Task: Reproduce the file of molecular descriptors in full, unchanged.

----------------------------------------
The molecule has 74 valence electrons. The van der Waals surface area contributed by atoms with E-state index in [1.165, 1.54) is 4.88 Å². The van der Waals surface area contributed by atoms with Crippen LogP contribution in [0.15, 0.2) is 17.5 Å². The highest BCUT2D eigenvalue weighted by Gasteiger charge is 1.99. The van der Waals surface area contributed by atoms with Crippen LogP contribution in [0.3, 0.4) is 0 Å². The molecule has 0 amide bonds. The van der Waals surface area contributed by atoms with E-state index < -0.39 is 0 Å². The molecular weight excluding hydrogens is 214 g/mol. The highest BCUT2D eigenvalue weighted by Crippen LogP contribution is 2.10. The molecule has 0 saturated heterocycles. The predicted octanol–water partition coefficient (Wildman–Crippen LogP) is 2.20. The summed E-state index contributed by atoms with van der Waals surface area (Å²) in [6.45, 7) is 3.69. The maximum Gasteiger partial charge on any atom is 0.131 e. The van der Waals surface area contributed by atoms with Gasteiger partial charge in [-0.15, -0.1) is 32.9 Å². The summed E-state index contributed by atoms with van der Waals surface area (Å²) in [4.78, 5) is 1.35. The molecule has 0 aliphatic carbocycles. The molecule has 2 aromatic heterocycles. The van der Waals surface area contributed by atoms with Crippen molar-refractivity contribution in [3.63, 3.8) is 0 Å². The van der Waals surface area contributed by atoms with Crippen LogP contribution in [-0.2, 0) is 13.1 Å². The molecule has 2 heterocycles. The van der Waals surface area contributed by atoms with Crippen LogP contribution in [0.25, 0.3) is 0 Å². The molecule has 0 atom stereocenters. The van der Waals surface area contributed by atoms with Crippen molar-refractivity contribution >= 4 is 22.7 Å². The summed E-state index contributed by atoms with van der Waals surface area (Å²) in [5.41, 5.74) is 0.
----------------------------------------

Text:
The molecule has 74 valence electrons. The van der Waals surface area contributed by atoms with E-state index in [1.165, 1.54) is 4.88 Å². The van der Waals surface area contributed by atoms with Crippen LogP contribution in [0.15, 0.2) is 17.5 Å². The highest BCUT2D eigenvalue weighted by Gasteiger charge is 1.99. The van der Waals surface area contributed by atoms with Crippen LogP contribution in [0.3, 0.4) is 0 Å². The molecule has 0 amide bonds. The van der Waals surface area contributed by atoms with E-state index < -0.39 is 0 Å². The molecular weight excluding hydrogens is 214 g/mol. The highest BCUT2D eigenvalue weighted by Crippen LogP contribution is 2.10. The molecule has 0 saturated heterocycles. The predicted octanol–water partition coefficient (Wildman–Crippen LogP) is 2.20. The summed E-state index contributed by atoms with van der Waals surface area (Å²) in [6.45, 7) is 3.69. The maximum Gasteiger partial charge on any atom is 0.131 e. The van der Waals surface area contributed by atoms with Gasteiger partial charge in [-0.15, -0.1) is 32.9 Å². The summed E-state index contributed by atoms with van der Waals surface area (Å²) in [4.78, 5) is 1.35. The molecule has 0 aliphatic carbocycles. The molecule has 2 aromatic heterocycles. The van der Waals surface area contributed by atoms with Crippen molar-refractivity contribution in [3.63, 3.8) is 0 Å². The van der Waals surface area contributed by atoms with Crippen LogP contribution in [-0.2, 0) is 13.1 Å². The molecule has 2 heterocycles. The van der Waals surface area contributed by atoms with Crippen LogP contribution in [0.25, 0.3) is 0 Å². The molecule has 0 atom stereocenters. The van der Waals surface area contributed by atoms with Crippen molar-refractivity contribution >= 4 is 22.7 Å². The summed E-state index contributed by atoms with van der Waals surface area (Å²) in [5.41, 5.74) is 0.